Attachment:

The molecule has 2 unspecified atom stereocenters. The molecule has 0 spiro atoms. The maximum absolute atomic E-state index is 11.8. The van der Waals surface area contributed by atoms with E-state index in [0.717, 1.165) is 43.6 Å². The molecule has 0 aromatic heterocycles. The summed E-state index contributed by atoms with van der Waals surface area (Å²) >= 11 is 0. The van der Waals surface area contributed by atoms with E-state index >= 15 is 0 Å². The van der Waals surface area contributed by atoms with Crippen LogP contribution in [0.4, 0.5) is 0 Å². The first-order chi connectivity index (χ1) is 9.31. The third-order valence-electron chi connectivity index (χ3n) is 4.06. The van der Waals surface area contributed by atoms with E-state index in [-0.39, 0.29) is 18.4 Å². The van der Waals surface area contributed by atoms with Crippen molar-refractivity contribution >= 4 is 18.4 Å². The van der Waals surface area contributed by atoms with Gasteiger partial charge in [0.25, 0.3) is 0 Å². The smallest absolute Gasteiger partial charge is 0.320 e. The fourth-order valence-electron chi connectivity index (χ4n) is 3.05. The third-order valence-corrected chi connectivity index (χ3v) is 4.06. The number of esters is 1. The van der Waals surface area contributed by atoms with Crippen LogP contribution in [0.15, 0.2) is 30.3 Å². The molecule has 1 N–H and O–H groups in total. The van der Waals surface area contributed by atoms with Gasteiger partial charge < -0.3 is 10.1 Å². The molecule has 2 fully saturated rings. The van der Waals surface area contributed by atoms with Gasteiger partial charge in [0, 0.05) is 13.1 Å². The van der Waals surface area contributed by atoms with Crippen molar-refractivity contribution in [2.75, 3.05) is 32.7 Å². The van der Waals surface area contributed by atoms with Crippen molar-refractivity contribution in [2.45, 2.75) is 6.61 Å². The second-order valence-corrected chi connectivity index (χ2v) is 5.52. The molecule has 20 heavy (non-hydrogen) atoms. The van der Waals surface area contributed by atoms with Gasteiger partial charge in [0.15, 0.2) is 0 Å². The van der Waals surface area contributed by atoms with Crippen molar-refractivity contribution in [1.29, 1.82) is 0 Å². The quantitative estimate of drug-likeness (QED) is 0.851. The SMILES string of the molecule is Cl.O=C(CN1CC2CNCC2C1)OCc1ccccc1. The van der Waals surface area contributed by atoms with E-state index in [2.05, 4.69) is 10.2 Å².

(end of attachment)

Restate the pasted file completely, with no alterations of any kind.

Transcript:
The molecule has 2 unspecified atom stereocenters. The molecule has 0 spiro atoms. The maximum absolute atomic E-state index is 11.8. The van der Waals surface area contributed by atoms with E-state index in [0.717, 1.165) is 43.6 Å². The molecule has 0 aromatic heterocycles. The summed E-state index contributed by atoms with van der Waals surface area (Å²) >= 11 is 0. The van der Waals surface area contributed by atoms with E-state index >= 15 is 0 Å². The van der Waals surface area contributed by atoms with Crippen LogP contribution in [0.4, 0.5) is 0 Å². The first-order chi connectivity index (χ1) is 9.31. The third-order valence-electron chi connectivity index (χ3n) is 4.06. The van der Waals surface area contributed by atoms with E-state index in [-0.39, 0.29) is 18.4 Å². The van der Waals surface area contributed by atoms with Crippen molar-refractivity contribution >= 4 is 18.4 Å². The van der Waals surface area contributed by atoms with Gasteiger partial charge in [0.25, 0.3) is 0 Å². The smallest absolute Gasteiger partial charge is 0.320 e. The fourth-order valence-electron chi connectivity index (χ4n) is 3.05. The third-order valence-corrected chi connectivity index (χ3v) is 4.06. The number of esters is 1. The van der Waals surface area contributed by atoms with Crippen LogP contribution in [0.15, 0.2) is 30.3 Å². The molecule has 1 N–H and O–H groups in total. The van der Waals surface area contributed by atoms with Gasteiger partial charge < -0.3 is 10.1 Å². The molecule has 2 fully saturated rings. The van der Waals surface area contributed by atoms with Gasteiger partial charge in [0, 0.05) is 13.1 Å². The van der Waals surface area contributed by atoms with Crippen molar-refractivity contribution in [2.75, 3.05) is 32.7 Å². The van der Waals surface area contributed by atoms with Crippen molar-refractivity contribution in [2.45, 2.75) is 6.61 Å². The second-order valence-corrected chi connectivity index (χ2v) is 5.52. The molecule has 20 heavy (non-hydrogen) atoms. The van der Waals surface area contributed by atoms with Gasteiger partial charge in [0.15, 0.2) is 0 Å². The van der Waals surface area contributed by atoms with Crippen molar-refractivity contribution in [1.29, 1.82) is 0 Å². The quantitative estimate of drug-likeness (QED) is 0.851. The SMILES string of the molecule is Cl.O=C(CN1CC2CNCC2C1)OCc1ccccc1. The van der Waals surface area contributed by atoms with E-state index in [2.05, 4.69) is 10.2 Å².